December 3, 2016
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Unemployment Climbs To 13.4% For Black Women

WASHINGTON - Data released today by the Bureau of Labor Statistics (BLS) from two surveys show that the employment situation for women in April was mixed.  While hiring reports from businesses and government agencies show that women gained jobs last month, the unemployment rate for women edged upaccording to an analysis by the National WomenÂ’s Law Center (NWLC). 

“The April data reveal a mixed picture for women,” said NWLC Co-President Nancy Duff Campbell. “While the pace of job growth for women picked up, womenÂ’s overall unemployment rate edged up last month, disproportionately for women of color.  Since the recovery officially began in July 2009, women have lost jobs overall and their unemployment rate has increased—while men have gained jobs overall and their unemployment rate has declined.” 

Despite gaining 113,000 jobs last month, women have actually lost jobs since the recovery officially started in July 2009.  From July 2009 through April 2011, men gained 937,000 jobs while women lost 102,000.  Men suffered the majority of the job loss during the recession (December 2007 - June 2009), losing 71 percent of all jobs cut compared to 29 percent for women.  For the first six months of the recovery, men and women lost a similar number of jobs, resulting in men accounting for 69 percent of all lost jobs between December 2007 and the end of 2009.  But as jobs began to come back in 2010, women were left behind, filling only 18 percent of the jobs created between January 2010 and April 2011.  NWLC found that continued job losses in public sector employment were a major contributor to the low net job growth for women in April.  Over the course of the recovery, women have lost 74 percent of the 378,000 public sector jobs lost.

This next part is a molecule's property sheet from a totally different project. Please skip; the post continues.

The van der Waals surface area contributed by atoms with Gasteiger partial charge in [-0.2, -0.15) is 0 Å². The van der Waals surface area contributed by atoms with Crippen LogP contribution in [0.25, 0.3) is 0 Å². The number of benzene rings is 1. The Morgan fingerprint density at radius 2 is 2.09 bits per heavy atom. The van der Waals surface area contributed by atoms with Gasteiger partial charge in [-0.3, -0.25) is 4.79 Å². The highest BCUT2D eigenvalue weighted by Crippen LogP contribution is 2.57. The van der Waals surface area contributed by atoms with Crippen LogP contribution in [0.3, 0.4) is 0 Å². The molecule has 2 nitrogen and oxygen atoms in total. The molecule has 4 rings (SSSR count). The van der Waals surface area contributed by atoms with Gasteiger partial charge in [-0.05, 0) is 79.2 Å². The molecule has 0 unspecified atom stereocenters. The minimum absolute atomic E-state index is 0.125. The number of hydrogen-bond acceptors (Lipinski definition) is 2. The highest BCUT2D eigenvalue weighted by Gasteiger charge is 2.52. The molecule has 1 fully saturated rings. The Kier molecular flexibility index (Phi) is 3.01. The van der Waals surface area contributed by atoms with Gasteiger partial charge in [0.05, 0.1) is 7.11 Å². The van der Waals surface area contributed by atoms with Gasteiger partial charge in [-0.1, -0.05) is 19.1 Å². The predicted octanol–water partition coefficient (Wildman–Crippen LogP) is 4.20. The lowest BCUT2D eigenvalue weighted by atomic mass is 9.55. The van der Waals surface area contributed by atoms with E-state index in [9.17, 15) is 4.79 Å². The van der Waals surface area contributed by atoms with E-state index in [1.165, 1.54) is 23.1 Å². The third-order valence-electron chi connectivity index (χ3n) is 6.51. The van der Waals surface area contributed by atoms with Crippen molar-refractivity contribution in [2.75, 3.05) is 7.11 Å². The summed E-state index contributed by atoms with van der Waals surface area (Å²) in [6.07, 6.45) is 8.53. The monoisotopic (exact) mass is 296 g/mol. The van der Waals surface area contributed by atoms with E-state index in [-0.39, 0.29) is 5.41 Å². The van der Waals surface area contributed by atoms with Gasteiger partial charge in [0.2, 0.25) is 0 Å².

The unemployment rate for women increased slightly last month, rising to 7.9 percent in April from 7.7 percent in March.  MenÂ’s unemployment rate also rose slightly, increasing to 8.8 percent in April from 8.6 percent in March. Since the start of the recovery, menÂ’s unemployment rate dropped by a percentage point (to 8.8 percent in April 2011 from 9.8 percent in July 2009), while womenÂ’s unemployment rate increased (to 7.9 percent in April 2011from 7.7 percent in July 2009).

Some particularly vulnerable groups experienced increased unemployment during April. Unemployment among African-American women increased by nearly a percentage point, climbing to 13.4 percent in April from 12.5 percent in March.  Unemployment for African-American men also increased, though to a much lesser degree, rising to 17.0 percent in April from 16.8 percent in March. Unemployment among Hispanic women rose last month, increasing to 11.4 percent in April from 11.0 percent in March while unemployment among Hispanic men dropped, declining to 10.3 percent in April from 11.1 percent in March. 

 Â“Despite modest gains in job growth, todayÂ’s report is a reminder that millions of American women and their families are still searching for work,” added Campbell.  Â“ItÂ’s critical that policy makers focus on strategies to increase job opportunities instead of promoting deep budget cuts that could unravel the slow and fragile recovery.”

 

 


STORY TAGS: unemploymentBlack News, African American News, Minority News, Civil Rights News, Discrimination, Racism, Racial Equality, Bias, Equality, Afro American News, Women News, Minority News, Discrimination, Diversity, Female, Underrepresented, Equality, Gender Bias, Equality



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